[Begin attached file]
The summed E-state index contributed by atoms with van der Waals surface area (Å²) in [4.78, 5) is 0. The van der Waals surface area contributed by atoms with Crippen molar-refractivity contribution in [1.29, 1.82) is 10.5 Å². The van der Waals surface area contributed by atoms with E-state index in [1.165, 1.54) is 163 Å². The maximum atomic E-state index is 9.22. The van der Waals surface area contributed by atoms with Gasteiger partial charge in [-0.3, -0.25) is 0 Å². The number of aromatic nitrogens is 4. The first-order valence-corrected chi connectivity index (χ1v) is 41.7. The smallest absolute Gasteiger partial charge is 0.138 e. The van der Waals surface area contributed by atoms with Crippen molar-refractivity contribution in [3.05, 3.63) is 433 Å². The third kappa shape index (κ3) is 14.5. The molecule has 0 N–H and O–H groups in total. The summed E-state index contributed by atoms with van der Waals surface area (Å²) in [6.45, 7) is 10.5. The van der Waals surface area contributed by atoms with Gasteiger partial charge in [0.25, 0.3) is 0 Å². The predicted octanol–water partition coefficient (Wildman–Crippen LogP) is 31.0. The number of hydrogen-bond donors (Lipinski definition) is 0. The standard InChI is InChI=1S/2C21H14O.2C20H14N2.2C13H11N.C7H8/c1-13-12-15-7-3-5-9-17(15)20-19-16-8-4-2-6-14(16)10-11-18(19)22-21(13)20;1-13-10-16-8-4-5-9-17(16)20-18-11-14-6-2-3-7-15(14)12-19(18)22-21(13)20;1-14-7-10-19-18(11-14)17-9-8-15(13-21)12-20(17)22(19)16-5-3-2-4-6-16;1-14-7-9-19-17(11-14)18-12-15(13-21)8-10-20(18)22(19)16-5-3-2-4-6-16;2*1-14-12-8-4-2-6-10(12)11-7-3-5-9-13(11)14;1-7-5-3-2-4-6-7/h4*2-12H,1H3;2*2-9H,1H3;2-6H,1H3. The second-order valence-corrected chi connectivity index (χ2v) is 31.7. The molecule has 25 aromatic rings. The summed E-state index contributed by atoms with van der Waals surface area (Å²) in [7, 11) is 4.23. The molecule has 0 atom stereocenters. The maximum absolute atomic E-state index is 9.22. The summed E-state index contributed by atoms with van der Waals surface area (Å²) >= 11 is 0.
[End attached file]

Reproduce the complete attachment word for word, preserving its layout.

The summed E-state index contributed by atoms with van der Waals surface area (Å²) in [4.78, 5) is 0. The van der Waals surface area contributed by atoms with Crippen molar-refractivity contribution in [1.29, 1.82) is 10.5 Å². The van der Waals surface area contributed by atoms with E-state index in [1.165, 1.54) is 163 Å². The maximum atomic E-state index is 9.22. The van der Waals surface area contributed by atoms with Gasteiger partial charge in [-0.3, -0.25) is 0 Å². The number of aromatic nitrogens is 4. The first-order valence-corrected chi connectivity index (χ1v) is 41.7. The smallest absolute Gasteiger partial charge is 0.138 e. The van der Waals surface area contributed by atoms with Crippen molar-refractivity contribution in [3.05, 3.63) is 433 Å². The third kappa shape index (κ3) is 14.5. The molecule has 0 N–H and O–H groups in total. The summed E-state index contributed by atoms with van der Waals surface area (Å²) in [6.45, 7) is 10.5. The van der Waals surface area contributed by atoms with Gasteiger partial charge in [0.25, 0.3) is 0 Å². The predicted octanol–water partition coefficient (Wildman–Crippen LogP) is 31.0. The number of hydrogen-bond donors (Lipinski definition) is 0. The standard InChI is InChI=1S/2C21H14O.2C20H14N2.2C13H11N.C7H8/c1-13-12-15-7-3-5-9-17(15)20-19-16-8-4-2-6-14(16)10-11-18(19)22-21(13)20;1-13-10-16-8-4-5-9-17(16)20-18-11-14-6-2-3-7-15(14)12-19(18)22-21(13)20;1-14-7-10-19-18(11-14)17-9-8-15(13-21)12-20(17)22(19)16-5-3-2-4-6-16;1-14-7-9-19-17(11-14)18-12-15(13-21)8-10-20(18)22(19)16-5-3-2-4-6-16;2*1-14-12-8-4-2-6-10(12)11-7-3-5-9-13(11)14;1-7-5-3-2-4-6-7/h4*2-12H,1H3;2*2-9H,1H3;2-6H,1H3. The second-order valence-corrected chi connectivity index (χ2v) is 31.7. The molecule has 25 aromatic rings. The summed E-state index contributed by atoms with van der Waals surface area (Å²) in [7, 11) is 4.23. The molecule has 0 atom stereocenters. The maximum absolute atomic E-state index is 9.22. The summed E-state index contributed by atoms with van der Waals surface area (Å²) >= 11 is 0.